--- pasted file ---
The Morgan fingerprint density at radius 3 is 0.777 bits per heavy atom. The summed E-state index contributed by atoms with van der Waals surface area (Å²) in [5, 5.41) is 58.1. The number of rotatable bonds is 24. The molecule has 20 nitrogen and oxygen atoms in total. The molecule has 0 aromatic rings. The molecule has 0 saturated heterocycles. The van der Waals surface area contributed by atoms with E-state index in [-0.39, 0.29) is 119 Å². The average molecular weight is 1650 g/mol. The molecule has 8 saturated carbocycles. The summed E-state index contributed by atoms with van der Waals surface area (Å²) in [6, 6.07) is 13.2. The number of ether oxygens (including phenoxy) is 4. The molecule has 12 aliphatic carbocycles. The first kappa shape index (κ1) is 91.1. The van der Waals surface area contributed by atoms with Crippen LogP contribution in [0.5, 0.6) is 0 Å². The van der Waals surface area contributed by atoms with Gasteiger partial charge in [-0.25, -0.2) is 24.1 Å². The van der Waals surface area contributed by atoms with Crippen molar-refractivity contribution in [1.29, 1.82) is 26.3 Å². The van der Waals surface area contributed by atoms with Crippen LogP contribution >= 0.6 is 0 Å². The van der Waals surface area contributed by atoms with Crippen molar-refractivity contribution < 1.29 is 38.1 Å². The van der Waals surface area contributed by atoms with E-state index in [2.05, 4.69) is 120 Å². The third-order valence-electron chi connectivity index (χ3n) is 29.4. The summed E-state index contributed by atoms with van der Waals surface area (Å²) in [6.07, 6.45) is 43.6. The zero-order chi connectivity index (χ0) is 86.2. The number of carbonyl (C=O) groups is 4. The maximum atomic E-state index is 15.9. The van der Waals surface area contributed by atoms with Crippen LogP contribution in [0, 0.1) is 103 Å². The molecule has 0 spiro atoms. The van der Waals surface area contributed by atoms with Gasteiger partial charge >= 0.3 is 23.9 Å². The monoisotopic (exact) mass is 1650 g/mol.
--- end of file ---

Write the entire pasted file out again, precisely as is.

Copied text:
The Morgan fingerprint density at radius 3 is 0.777 bits per heavy atom. The summed E-state index contributed by atoms with van der Waals surface area (Å²) in [5, 5.41) is 58.1. The number of rotatable bonds is 24. The molecule has 20 nitrogen and oxygen atoms in total. The molecule has 0 aromatic rings. The molecule has 0 saturated heterocycles. The van der Waals surface area contributed by atoms with E-state index in [-0.39, 0.29) is 119 Å². The average molecular weight is 1650 g/mol. The molecule has 8 saturated carbocycles. The summed E-state index contributed by atoms with van der Waals surface area (Å²) in [6, 6.07) is 13.2. The number of ether oxygens (including phenoxy) is 4. The molecule has 12 aliphatic carbocycles. The first kappa shape index (κ1) is 91.1. The van der Waals surface area contributed by atoms with Crippen LogP contribution in [0.5, 0.6) is 0 Å². The van der Waals surface area contributed by atoms with Gasteiger partial charge in [-0.25, -0.2) is 24.1 Å². The van der Waals surface area contributed by atoms with Crippen molar-refractivity contribution in [1.29, 1.82) is 26.3 Å². The van der Waals surface area contributed by atoms with Crippen LogP contribution >= 0.6 is 0 Å². The van der Waals surface area contributed by atoms with Crippen molar-refractivity contribution < 1.29 is 38.1 Å². The van der Waals surface area contributed by atoms with E-state index in [2.05, 4.69) is 120 Å². The third-order valence-electron chi connectivity index (χ3n) is 29.4. The summed E-state index contributed by atoms with van der Waals surface area (Å²) in [6.07, 6.45) is 43.6. The zero-order chi connectivity index (χ0) is 86.2. The number of carbonyl (C=O) groups is 4. The maximum atomic E-state index is 15.9. The van der Waals surface area contributed by atoms with Crippen LogP contribution in [0, 0.1) is 103 Å². The molecule has 0 spiro atoms. The van der Waals surface area contributed by atoms with Gasteiger partial charge >= 0.3 is 23.9 Å². The monoisotopic (exact) mass is 1650 g/mol.